The system was forecast to bring rain to the Valley Fire area, and a dusting of snow above 7,000 feet in Northern California, Idaho, Utah, and Colorado.
In Lassen Volcanic National Park, Caltrans closed Highway 89 Wednesday because of snow. The closure was from the southern boundary to the junction with State Route 44.
Already, social media is lighting up with photos of Mammoth Mountain in the Central Sierra getting a good coating of snow earlier this week, and other resorts getting snow overnight into Wednesday. Utah and Colorado also got a good dusting, with snow flurries continuing across the Western United States.
The top of Mammoth Mountain got some snow this afternoon. More to come? pic.twitter.com/gnhuXk9wsy— MammothMountain (@MammothMountain) September 14, 2015
Earlier in the week, hydrologists lamented the lack of snow, and this week's scant flurries won't change the dire conditions.
"Snowpack conditions in the Sierra Nevada mountains present an ominous sign of the severity of this drought," said Valerie Trouet, a tree-ring specialist at the University of Arizona and lead scientist on the study. "We were expecting that 2015 would be extreme, but nothing like this."
The melting Sierra snowpack is important to the state's water supply because it traditionally provides at least one-third of California's water each year through the state's network of reservoirs, and also replenishes the groundwater in its deep aquifers.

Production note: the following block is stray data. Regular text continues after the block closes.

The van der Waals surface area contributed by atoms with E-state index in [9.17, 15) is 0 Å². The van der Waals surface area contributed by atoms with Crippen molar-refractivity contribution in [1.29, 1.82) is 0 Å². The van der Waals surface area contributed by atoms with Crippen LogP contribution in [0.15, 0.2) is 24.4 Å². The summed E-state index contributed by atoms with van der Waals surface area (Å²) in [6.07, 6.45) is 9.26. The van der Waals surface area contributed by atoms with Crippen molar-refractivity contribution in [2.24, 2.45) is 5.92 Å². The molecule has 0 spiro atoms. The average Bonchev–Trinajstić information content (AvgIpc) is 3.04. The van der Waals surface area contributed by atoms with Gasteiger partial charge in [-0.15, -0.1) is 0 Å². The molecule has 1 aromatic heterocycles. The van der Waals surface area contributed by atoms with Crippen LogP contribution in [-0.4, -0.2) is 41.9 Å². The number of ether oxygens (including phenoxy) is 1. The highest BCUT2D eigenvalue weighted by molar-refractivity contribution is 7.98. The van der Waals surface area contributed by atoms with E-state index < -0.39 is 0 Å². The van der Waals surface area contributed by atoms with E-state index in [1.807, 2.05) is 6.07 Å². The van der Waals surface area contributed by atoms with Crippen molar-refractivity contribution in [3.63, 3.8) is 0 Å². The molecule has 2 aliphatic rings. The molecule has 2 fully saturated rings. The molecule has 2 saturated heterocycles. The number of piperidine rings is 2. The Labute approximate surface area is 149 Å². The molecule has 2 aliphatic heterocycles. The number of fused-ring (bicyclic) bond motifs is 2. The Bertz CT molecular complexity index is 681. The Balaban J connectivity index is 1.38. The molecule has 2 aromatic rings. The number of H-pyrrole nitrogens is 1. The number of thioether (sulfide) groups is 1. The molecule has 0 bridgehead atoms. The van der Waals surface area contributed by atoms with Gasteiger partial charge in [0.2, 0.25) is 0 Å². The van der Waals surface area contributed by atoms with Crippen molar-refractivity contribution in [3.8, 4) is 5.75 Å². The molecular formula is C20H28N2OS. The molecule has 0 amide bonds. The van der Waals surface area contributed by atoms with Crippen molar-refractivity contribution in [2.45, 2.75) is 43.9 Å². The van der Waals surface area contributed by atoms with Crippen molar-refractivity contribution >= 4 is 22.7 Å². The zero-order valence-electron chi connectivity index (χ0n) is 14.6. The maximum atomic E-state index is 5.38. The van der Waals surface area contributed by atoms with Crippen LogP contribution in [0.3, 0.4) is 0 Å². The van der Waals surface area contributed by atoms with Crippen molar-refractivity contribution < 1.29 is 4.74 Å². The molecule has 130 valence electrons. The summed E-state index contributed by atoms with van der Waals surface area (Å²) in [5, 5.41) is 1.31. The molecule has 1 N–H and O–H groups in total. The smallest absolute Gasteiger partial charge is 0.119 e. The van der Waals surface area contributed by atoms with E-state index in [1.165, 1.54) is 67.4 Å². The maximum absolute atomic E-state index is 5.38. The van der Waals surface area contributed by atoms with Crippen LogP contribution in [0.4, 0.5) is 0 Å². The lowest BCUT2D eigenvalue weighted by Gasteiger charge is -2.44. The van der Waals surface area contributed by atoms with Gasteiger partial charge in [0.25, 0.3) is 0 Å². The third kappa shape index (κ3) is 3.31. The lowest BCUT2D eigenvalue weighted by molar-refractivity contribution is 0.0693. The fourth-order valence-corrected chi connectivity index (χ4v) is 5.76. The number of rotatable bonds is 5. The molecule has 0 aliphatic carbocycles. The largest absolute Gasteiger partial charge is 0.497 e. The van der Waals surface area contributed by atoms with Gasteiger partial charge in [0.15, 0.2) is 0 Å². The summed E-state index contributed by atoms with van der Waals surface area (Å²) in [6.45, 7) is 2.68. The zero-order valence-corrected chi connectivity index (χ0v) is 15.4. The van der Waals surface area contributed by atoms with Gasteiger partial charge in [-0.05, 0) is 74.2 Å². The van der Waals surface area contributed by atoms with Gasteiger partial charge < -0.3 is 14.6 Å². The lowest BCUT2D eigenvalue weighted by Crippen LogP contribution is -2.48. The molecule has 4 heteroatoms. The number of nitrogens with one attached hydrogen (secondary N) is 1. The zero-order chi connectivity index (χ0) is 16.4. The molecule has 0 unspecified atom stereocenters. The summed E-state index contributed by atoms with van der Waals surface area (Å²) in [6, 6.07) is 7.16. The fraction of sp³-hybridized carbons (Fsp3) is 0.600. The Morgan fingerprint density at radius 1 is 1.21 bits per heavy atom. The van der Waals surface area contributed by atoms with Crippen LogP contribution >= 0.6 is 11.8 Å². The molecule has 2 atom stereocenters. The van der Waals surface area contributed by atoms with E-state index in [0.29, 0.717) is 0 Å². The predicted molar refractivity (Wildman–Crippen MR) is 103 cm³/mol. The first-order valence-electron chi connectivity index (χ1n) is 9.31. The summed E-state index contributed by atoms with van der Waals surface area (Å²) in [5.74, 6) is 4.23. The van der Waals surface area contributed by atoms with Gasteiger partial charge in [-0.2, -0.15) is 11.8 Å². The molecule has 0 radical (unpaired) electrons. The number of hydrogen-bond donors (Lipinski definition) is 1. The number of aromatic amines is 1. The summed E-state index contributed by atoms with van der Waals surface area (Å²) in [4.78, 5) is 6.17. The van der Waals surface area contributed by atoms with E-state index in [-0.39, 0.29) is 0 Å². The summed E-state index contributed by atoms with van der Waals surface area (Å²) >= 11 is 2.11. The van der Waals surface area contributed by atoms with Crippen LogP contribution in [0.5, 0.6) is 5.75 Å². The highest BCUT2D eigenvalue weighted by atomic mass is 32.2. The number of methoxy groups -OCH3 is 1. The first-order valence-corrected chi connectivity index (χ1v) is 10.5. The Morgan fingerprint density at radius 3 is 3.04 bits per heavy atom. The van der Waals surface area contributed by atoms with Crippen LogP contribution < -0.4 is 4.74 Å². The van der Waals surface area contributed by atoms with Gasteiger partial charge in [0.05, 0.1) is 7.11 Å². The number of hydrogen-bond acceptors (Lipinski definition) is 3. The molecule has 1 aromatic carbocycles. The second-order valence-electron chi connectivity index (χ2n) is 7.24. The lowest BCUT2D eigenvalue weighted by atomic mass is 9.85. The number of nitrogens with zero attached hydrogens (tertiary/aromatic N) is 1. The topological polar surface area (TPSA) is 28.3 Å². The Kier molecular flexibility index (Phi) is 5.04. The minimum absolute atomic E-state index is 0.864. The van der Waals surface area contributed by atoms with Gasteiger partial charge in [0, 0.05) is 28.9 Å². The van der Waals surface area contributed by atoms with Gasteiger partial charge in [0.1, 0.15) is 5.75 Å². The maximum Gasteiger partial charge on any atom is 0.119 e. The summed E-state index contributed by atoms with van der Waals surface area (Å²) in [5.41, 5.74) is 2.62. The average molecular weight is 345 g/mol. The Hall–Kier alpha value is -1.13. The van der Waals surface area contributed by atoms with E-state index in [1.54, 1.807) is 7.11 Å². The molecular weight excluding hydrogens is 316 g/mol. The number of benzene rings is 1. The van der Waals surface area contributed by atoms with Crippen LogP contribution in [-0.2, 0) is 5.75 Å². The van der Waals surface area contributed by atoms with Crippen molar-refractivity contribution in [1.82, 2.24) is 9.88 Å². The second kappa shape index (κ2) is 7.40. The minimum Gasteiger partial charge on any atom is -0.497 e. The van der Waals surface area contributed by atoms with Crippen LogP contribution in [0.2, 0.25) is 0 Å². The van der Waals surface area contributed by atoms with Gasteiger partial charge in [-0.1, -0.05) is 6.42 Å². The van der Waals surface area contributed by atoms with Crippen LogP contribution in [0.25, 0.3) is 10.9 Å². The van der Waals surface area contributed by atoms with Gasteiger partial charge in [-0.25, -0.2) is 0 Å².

The promise of a wet fall and winter appears to be increasing as forecasters see El Niño conditions strengthening across the Pacific with tropical ocean temperatures rising toward record highs, said Daniel Swain, a Stanford graduate student who maintains the highly regarded California Weather Blog.
But that promise is speculative, and it doesn't necessarily mean this winter's Sierra snowpack will be any better than last year's, said Swain, who is not a part of the study.
Swain, a member of Stanford's Climate and Earth System Dynamics Science Group whose scientists have tied the drought to the increased pace of global warming, noted that while the future impact on California of the strengthening El Niño conditions in the tropical Pacific are uncertain, the evidence that the Pacific Ocean's water temperatures are rising is clear.
"El Niño conditions tend to shift the odds away from a dry winter," Swain said. "And water temperatures should be higher than normal."
Don't expect much snow
It means, he said, that while precipitation in the highest peaks of the Sierra this winter may fall as snow, at lower elevations, where most of the snowpack normally lies, the precipitation could be falling as rain.
Whatever happens with El Niño this year, Swain noted, even the wettest winter on record can't make California recover from this historic drought. It could help refill the state's reservoirs, he said, but a single wet winter can't refill the state's major underground aquifers like those beneath the Sacramento and San Joaquin valleys on which so much of California's agriculture depends.